I have been in India for about five weeks in the village of Saurath, Bihar, which is very close to Nepal. Recently we finished a survey on housing expenses in the village to understand the economic capability and material expectations of villagers who want to build a new house in the near future. This will help us to set the right price for the prototype.
There are mainly two kinds of housing in Saurath – kacha (temporary) and pukka (permanent). Our main customers for new housing construction are those who are in the transition from kacha house to pukka house.
Some may be saving money for a new house and they can take out loans from the bank. Many of the villagers depend on a migrant remittance. A few have already built part of their dream house with bricks and are going to finish the rest when it is economically viable.
The survey suggests that mud and bamboo (wattle and daub) are used for a kacha house, which is relatively cheap but requires annually maintenance for the roof and walls. Some of these kacha houses were constructed thirty years ago; thus, they are actually not so “temporary”. In comparison, the image of a pukka house is always related to burnt brick and concrete. Some of the “semi-pukka” houses may have corrugated fiber cement roofs while other more improved houses may have flat RCC roofs. One thing that is similar is that people do not have to maintain them.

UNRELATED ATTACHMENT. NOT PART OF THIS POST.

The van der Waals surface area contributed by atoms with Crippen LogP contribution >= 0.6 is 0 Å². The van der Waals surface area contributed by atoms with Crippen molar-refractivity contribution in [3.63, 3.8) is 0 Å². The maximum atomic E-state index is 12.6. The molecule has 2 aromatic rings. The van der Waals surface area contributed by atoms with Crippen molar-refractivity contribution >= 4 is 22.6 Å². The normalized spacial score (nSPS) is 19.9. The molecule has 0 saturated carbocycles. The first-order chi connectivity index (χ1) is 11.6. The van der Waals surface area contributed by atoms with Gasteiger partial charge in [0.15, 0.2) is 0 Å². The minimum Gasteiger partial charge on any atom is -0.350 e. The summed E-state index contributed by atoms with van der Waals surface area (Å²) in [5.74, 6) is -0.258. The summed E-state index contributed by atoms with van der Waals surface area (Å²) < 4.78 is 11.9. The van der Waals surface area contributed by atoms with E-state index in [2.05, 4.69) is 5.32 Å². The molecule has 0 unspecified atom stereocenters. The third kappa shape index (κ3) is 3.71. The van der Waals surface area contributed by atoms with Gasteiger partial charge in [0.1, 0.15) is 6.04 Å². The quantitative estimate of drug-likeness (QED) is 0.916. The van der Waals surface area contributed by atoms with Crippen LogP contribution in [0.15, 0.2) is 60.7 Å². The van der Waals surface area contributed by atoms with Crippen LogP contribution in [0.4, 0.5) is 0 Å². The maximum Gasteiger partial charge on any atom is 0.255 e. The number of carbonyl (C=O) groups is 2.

In my last report, I mentioned that there have been hardly any perception changes among the villagers about possibly using new construction materials. Among the villagers we have surveyed, those who want to build a new home all want a pukka (permanent) house which is conceptually ingrained to be made of burnt brick and concrete.
Upon reflection, we are taking a leap if we directly promote mud brick housing construction in the village because there is no one producing mud brick here. In contrast, there are about eight brick kilns surrounding Saurath and burnt bricks can be easily purchased. Thus, our new strategy is to make a business model for mud brick production in the village.
In the short term, this will provide job opportunities for the villagers and it can be part of Drishtee’s training program. In the long term, with the easy availability of mud bricks in the village and more education about mud bricks, hopefully people will gradually start to accept the new material and eventually build their homes with it.
Our plan is to compare the unit cost of production for burnt bricks vs mud bricks. The assumption is that because of the partnership model between Drishtee and the community, we can prove that the unit cost of mud brick production is cheaper than burnt bricks and thus it would be cheaper to build a house with mud bricks. After this, a business model can be proposed to the government and to potential partners.
Due to the constant rain, we still need more data for the housing expense survey. We are also preparing a burnt bricks kilns survey for distribution around the village. Meanwhile, we are reaching out to two organizations – “Build Up Nepal” and “Hunnarshala” – to understand more about their operational models for mud brick production.